That exclusion produced Jackson’s famous quip about the DLC being “the Mason-Dixoncrats.” As Stahl narrates the pivot, Jackson’s hostility undermined his coalition-building persona and “magnif[ied] the importance of the DLC and their new identity.” Jackson became a non-factor in national political circles after this point.
In leaving Jackson behind, New Democrats were free to characterize old liberalism as industrial-oriented, sluggish, bureaucratic, regulatory (notwithstanding Carter’s actions on that front), hierarchical, and inefficient. This new political sensibility traded on being cool, creative, and rebellious. Stahl calls it a “quasi-populist sensibility,” but it feels more to me like a political application of Thomas Frank’s Conquest of Cool—a “hip consumerism” in 1990s politics.  Was any president more cool, witty, and jazzy than Bill Clinton, in his day and context? He was something to behold, to be consumed by the political elites. In this way he foreshadowed the cool of the next New Democrat, Barack Obama.
The last appearance of Jackson in Stahl’s text serves as the symbolic nail in the coffin of Jackson’s national political career: the Sister Souljah moment. It was the final repudiation, delivered by Clinton, of Jackson’s lefty coalition. Social movement politics were dead to Democrats for the rest of the 1990s, and well into the twenty-first century.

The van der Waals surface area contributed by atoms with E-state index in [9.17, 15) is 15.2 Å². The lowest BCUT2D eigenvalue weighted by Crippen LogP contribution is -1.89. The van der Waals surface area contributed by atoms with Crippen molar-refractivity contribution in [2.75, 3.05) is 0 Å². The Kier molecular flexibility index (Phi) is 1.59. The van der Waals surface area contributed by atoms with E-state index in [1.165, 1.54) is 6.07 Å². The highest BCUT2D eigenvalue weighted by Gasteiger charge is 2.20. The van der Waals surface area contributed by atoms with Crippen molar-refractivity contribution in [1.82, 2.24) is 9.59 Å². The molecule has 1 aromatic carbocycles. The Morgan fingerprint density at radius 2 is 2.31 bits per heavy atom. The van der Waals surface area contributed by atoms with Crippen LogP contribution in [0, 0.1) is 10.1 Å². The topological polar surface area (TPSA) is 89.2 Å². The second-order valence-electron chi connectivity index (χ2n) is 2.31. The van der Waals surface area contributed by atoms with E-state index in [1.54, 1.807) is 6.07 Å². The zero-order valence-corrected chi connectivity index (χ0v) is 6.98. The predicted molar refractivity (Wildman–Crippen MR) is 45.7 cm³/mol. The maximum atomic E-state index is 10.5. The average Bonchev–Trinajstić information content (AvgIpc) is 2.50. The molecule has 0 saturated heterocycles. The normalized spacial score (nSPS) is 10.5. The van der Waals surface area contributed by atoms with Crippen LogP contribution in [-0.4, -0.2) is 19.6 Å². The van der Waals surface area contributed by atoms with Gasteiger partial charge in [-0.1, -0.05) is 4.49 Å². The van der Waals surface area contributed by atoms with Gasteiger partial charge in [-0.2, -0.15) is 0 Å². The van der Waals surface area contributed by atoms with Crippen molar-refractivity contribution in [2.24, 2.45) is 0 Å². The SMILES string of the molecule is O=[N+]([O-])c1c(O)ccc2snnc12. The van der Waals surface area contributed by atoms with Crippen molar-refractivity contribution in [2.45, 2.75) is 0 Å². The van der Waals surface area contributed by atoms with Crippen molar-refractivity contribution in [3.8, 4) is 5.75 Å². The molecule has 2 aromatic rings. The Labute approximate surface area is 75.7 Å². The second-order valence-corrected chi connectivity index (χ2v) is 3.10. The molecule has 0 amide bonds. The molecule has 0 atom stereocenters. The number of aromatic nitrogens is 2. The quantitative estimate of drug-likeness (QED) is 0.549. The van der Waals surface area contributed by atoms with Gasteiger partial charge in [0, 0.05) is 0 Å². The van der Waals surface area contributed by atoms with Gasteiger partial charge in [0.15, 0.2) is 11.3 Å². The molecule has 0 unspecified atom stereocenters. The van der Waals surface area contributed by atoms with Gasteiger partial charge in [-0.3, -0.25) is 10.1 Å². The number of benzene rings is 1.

Conclusions and Suggestions
What do we make of all this? I have five thoughts:
First, the drama of Jackson’s 1990-91 repudiation demonstrates that political accounts of the period must go through the thought, actions and community of discourse of Jesse Jackson. I feel the thesis of my four-part series stands. Any narrative that minimizes Jackson’s importance isn’t telling the truth about history.
Second, my cursory explorations did not uncover the intellectual influences of key colleagues from the SCLC, Chicago Theological Seminary, Operation Breadbasket, Operation PUSH, Rainbow Coalition, or Rainbow/PUSH Coalition. Those influences may reveal themselves in biographies and autobiographies that I did not have the time to explore for these posts.